David in Sydney

I think we forget that ratios are fixed all season – meaning teams like Ferrari who gear for Monza (doh) don’t look as good on twisty circuits.

Perhaps Williams are gunning for a Monaco and Silverstone (what with the new twisty bits) win?

Come to think of it fixed ratios all season is just as articial a device as DRS and spec tyres (which I also hate).


They are allowed one gear ratio change this season.


Compared to last year, this year Williams has gone very well but they have definitely not fulfilled the full potential from the car. They just need a couple of weekend’s where they get everything right and podiums are definitely within their reach. Now that the European season is about to start the development race is on and lotus (last year) and force India (this year) have shown that it is possible to compete at the front on a much smaller budget. With the right belief and well targeted developments 4th or higher is possible. I think it is time to give the sports psychologist who has done such a great job with Liverpool football team a call. They have everything in place to do well but they just need the belief in themselves and to stop making mistakes. I believe it but do they??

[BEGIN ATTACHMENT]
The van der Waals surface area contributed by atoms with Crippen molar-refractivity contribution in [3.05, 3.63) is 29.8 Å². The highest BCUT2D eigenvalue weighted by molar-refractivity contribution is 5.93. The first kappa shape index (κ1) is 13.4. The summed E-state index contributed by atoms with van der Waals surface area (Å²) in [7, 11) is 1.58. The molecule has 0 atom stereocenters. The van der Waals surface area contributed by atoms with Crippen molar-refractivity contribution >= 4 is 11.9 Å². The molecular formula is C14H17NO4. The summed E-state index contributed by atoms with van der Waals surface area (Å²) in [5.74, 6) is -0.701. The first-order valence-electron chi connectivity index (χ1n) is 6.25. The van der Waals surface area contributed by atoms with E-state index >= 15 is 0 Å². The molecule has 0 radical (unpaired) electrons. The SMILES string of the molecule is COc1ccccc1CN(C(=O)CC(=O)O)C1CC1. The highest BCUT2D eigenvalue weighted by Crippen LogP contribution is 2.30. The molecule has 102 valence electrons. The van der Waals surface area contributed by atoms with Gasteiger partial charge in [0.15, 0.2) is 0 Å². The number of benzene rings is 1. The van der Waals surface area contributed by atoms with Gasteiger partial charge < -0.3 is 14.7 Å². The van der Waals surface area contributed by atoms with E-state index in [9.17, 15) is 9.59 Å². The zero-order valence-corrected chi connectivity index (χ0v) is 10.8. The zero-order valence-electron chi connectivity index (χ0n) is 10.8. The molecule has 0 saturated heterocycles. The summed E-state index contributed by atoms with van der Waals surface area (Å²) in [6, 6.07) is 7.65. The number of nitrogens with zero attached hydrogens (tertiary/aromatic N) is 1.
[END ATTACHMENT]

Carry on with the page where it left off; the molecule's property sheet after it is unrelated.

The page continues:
Hi James,

Please can you put me straight on why the left/right mix up on Massa’s rear tyres in China mattered.

Do they run at different pressures dependant on the circuit being clockwise/anti clockwise, slightly different properties, or what?

Many thanks.



The construction is not symetric inside the tyre. Each tyre has to go on a specific side. I think now its in the rules, right tyre must go on the right side and same on the left. In previous years teams discovered that the pirellis gave slight better performance if mounted otherwise, but since last year there is a rule to avoid that.

David in Sydney

Which race was it last year that teams were swapping tyres from left to right resulting in exploding tyres?